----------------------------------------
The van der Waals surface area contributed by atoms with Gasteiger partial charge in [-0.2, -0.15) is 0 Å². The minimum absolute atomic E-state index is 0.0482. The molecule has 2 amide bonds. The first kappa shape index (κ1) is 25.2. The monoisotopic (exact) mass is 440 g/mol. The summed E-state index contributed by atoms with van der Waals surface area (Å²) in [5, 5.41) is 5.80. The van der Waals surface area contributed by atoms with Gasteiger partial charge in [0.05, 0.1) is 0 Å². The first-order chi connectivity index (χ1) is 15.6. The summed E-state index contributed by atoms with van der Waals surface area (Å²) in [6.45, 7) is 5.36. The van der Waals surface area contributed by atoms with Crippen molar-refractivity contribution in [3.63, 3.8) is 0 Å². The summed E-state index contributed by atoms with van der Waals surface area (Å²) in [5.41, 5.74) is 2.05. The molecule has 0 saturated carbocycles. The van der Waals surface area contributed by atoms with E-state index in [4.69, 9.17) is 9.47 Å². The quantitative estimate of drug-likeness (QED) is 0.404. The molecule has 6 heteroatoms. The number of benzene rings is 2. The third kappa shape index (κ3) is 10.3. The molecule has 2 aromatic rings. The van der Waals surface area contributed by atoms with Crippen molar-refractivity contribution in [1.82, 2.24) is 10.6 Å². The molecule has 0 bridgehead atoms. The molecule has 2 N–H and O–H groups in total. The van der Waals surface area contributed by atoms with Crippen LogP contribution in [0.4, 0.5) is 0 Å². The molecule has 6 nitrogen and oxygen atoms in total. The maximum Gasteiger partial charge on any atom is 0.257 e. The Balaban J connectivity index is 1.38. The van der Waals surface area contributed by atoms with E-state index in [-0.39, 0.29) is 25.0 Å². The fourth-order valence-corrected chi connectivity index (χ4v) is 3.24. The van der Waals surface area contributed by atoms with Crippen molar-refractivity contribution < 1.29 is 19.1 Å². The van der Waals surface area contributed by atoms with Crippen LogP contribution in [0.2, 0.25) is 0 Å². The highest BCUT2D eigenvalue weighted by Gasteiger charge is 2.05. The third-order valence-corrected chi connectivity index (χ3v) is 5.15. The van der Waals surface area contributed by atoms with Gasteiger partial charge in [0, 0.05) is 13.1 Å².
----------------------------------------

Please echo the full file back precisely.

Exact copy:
The van der Waals surface area contributed by atoms with Gasteiger partial charge in [-0.2, -0.15) is 0 Å². The minimum absolute atomic E-state index is 0.0482. The molecule has 2 amide bonds. The first kappa shape index (κ1) is 25.2. The monoisotopic (exact) mass is 440 g/mol. The summed E-state index contributed by atoms with van der Waals surface area (Å²) in [5, 5.41) is 5.80. The van der Waals surface area contributed by atoms with Gasteiger partial charge in [0.05, 0.1) is 0 Å². The first-order chi connectivity index (χ1) is 15.6. The summed E-state index contributed by atoms with van der Waals surface area (Å²) in [6.45, 7) is 5.36. The van der Waals surface area contributed by atoms with Crippen molar-refractivity contribution in [3.63, 3.8) is 0 Å². The summed E-state index contributed by atoms with van der Waals surface area (Å²) in [5.41, 5.74) is 2.05. The molecule has 0 saturated carbocycles. The van der Waals surface area contributed by atoms with E-state index in [4.69, 9.17) is 9.47 Å². The quantitative estimate of drug-likeness (QED) is 0.404. The molecule has 6 heteroatoms. The number of benzene rings is 2. The third kappa shape index (κ3) is 10.3. The molecule has 2 aromatic rings. The van der Waals surface area contributed by atoms with Crippen molar-refractivity contribution in [1.82, 2.24) is 10.6 Å². The molecule has 0 bridgehead atoms. The molecule has 2 N–H and O–H groups in total. The van der Waals surface area contributed by atoms with Crippen LogP contribution in [0.4, 0.5) is 0 Å². The molecule has 6 nitrogen and oxygen atoms in total. The maximum Gasteiger partial charge on any atom is 0.257 e. The Balaban J connectivity index is 1.38. The van der Waals surface area contributed by atoms with E-state index in [-0.39, 0.29) is 25.0 Å². The fourth-order valence-corrected chi connectivity index (χ4v) is 3.24. The van der Waals surface area contributed by atoms with Crippen molar-refractivity contribution < 1.29 is 19.1 Å². The van der Waals surface area contributed by atoms with Crippen LogP contribution in [0.2, 0.25) is 0 Å². The highest BCUT2D eigenvalue weighted by Gasteiger charge is 2.05. The third-order valence-corrected chi connectivity index (χ3v) is 5.15. The van der Waals surface area contributed by atoms with Gasteiger partial charge in [0, 0.05) is 13.1 Å².